• When you have defined your metric do not go into the details for data gathering.

I have been once in a situation where the quality team was very proud to show me a report from a complex database on rework and reject of a particular line. This data was gathered on a daily base by the team leader on a piece of paper who handed it over to an office clerk to enter it into the database. Later the quality engineer loaded the data into minitab (statistical software) to generate an extensive report. The pareto graphs in this report told us that machine 5 in the line (there were in total 5 machines) which was a final 100% check, was showing a high rework & reject rate for a particular failure code and failure position (where on the part the problem appeared). There were in total more than 1000 failure codes and failure positions identified for this company.

As I was impressed about the report, I went to the shop floor and visited the particular line. I asked the team leader to tell me what his number one problem was in this line and he pointed me to machine 2 which was semi-automated arc welding machine. It was producing a lot of bad welds and the team leader showed me that the clamps holding the parts that needed to be welded were having some backlash and therefore were not able to hold the parts tight when welding….

I visited the line another two times and got from these team leaders the same answer…..

So in total it took me 15 minutes to find out what the problem number one was of this line and on top of it, I got the root cause for free and a solution (just replacing the worn out clamps).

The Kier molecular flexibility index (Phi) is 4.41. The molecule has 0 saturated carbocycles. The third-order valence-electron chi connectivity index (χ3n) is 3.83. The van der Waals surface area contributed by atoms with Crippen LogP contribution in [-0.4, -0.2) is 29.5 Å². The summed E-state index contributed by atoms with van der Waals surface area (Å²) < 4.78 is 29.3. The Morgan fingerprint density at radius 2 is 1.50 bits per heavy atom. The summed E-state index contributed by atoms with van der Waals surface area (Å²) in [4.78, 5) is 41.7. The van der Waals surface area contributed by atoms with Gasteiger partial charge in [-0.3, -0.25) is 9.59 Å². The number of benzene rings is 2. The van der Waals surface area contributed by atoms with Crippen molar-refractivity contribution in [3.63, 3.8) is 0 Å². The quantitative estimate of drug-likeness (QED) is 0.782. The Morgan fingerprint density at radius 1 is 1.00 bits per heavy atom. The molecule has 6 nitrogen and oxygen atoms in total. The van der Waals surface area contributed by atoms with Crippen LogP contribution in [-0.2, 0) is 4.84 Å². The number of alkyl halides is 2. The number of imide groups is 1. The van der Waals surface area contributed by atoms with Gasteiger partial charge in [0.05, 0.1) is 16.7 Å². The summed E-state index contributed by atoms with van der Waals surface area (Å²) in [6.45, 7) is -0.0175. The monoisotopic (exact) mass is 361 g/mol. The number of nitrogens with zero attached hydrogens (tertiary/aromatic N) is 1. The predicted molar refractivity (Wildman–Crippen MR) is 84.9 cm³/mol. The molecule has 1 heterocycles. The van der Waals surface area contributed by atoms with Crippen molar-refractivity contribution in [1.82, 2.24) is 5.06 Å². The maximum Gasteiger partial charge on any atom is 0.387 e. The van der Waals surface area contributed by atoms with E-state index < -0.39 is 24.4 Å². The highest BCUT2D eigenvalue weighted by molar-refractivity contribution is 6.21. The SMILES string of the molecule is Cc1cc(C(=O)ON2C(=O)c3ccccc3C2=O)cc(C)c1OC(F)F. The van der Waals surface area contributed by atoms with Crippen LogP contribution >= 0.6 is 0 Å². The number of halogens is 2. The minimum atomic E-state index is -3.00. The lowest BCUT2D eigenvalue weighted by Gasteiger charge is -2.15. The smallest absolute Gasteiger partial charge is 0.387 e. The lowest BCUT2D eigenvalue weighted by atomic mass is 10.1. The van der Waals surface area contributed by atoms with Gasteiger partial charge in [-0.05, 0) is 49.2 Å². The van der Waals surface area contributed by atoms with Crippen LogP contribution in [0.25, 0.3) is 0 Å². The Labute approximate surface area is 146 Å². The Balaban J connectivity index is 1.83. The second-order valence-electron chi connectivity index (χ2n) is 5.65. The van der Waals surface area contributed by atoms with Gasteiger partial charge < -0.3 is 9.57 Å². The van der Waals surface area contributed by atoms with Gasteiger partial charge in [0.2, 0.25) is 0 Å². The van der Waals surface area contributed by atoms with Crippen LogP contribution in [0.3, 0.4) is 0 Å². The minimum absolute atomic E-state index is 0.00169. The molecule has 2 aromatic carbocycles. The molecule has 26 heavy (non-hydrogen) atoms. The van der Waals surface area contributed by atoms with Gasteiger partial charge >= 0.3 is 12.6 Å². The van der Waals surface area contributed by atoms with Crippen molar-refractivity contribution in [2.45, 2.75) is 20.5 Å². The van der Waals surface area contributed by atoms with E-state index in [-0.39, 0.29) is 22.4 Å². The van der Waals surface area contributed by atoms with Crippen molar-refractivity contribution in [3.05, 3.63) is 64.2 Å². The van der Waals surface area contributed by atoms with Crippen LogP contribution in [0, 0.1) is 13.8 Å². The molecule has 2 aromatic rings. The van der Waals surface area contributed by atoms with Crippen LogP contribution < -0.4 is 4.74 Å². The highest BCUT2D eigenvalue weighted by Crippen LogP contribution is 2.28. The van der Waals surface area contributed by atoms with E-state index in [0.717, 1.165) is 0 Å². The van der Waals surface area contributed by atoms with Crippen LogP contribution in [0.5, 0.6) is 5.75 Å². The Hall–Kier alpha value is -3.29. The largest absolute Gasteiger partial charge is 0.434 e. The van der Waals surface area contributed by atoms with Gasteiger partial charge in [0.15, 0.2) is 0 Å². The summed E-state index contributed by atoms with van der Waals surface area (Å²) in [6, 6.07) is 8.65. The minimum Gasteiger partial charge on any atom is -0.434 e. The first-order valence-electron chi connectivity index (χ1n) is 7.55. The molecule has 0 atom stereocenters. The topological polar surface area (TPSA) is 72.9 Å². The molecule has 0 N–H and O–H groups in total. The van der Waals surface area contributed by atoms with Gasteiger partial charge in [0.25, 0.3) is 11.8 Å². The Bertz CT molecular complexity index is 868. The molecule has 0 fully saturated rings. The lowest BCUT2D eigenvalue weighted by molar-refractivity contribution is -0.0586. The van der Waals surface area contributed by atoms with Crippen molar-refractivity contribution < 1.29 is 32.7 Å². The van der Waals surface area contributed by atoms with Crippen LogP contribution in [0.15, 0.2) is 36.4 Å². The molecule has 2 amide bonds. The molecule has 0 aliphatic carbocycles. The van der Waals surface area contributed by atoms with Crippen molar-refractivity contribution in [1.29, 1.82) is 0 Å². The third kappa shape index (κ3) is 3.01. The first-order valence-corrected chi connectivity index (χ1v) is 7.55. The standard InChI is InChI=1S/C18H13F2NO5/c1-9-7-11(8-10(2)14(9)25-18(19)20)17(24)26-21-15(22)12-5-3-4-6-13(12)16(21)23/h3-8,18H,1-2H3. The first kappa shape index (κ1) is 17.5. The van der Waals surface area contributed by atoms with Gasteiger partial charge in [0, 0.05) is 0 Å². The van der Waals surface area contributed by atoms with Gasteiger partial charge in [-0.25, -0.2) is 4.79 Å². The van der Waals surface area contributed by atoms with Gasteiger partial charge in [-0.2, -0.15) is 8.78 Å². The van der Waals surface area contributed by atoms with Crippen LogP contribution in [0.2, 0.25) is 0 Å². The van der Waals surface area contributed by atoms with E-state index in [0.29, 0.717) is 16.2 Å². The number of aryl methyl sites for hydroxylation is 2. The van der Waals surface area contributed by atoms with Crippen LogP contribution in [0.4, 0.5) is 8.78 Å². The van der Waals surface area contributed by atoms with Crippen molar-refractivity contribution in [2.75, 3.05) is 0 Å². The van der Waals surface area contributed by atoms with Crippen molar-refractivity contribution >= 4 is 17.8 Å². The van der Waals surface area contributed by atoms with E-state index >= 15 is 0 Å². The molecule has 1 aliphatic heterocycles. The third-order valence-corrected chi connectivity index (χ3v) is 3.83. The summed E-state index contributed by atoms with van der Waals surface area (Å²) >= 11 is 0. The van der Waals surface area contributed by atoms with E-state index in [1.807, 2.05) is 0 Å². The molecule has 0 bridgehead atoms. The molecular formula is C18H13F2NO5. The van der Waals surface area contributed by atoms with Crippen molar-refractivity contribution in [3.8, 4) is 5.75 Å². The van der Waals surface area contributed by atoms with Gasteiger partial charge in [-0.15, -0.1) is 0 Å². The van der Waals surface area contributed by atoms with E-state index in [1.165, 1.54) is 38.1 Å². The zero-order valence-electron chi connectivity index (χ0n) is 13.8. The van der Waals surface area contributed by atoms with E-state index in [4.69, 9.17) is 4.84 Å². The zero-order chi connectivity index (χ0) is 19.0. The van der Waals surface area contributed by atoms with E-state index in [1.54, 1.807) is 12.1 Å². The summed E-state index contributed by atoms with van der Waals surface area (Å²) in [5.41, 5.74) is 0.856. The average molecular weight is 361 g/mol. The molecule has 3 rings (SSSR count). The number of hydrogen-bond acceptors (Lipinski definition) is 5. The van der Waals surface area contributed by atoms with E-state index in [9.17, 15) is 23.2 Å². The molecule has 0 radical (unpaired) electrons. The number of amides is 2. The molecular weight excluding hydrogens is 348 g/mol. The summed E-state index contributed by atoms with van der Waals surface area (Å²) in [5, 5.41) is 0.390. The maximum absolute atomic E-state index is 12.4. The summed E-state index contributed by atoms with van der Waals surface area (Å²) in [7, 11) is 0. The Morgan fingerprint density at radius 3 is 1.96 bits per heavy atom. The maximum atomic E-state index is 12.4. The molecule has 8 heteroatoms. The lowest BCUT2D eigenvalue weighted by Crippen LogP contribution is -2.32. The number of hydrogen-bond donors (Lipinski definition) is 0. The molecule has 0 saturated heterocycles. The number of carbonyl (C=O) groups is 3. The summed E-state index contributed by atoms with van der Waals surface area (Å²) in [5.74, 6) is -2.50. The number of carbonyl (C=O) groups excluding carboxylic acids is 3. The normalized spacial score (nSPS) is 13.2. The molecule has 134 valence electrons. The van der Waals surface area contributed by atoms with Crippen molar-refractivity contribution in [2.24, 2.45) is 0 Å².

This is showing that yes indeed you need to have a metric to understand which line is having most rejects and rework only because then you can go to the most critical line that needs more attention and do a more detailed investigation (by speaking to the people involved).

It does not make sense to enter all details of all lines into a database…..

Conclusion:

There is nothing wrong with identifying metrics to measure our employees but we need to be aware metrics can drive bad behavior if they are not defined in a smart way and if they are not reviewed together with regular Gemba visits.

By Christine Wouters

christin
Christine Wouters is an engineer and has been working for more than 25 years in the automotive sector. She started as process engineer, moved to quality engineering, became responsible for European Manufacturing Engineering managing investment budgets and plant layouts and found there the seed to really understand flow and lean. The next ten years were focused on bringing lean thinking not only for manufacturing processes but also for business processes.

As she is passionate to share and apply her knowledge on lean and continuous improvement with companies from different environments, she decided to become a lean consultant and founded the company Lean4Growth.

You are welcome to contact her at christine.wouters@lean4growth.be or +32 476 520 769.

 

Listen to our free monthly podcast!

Listen
SUBSCRIBE TO OUR NEWSLETTER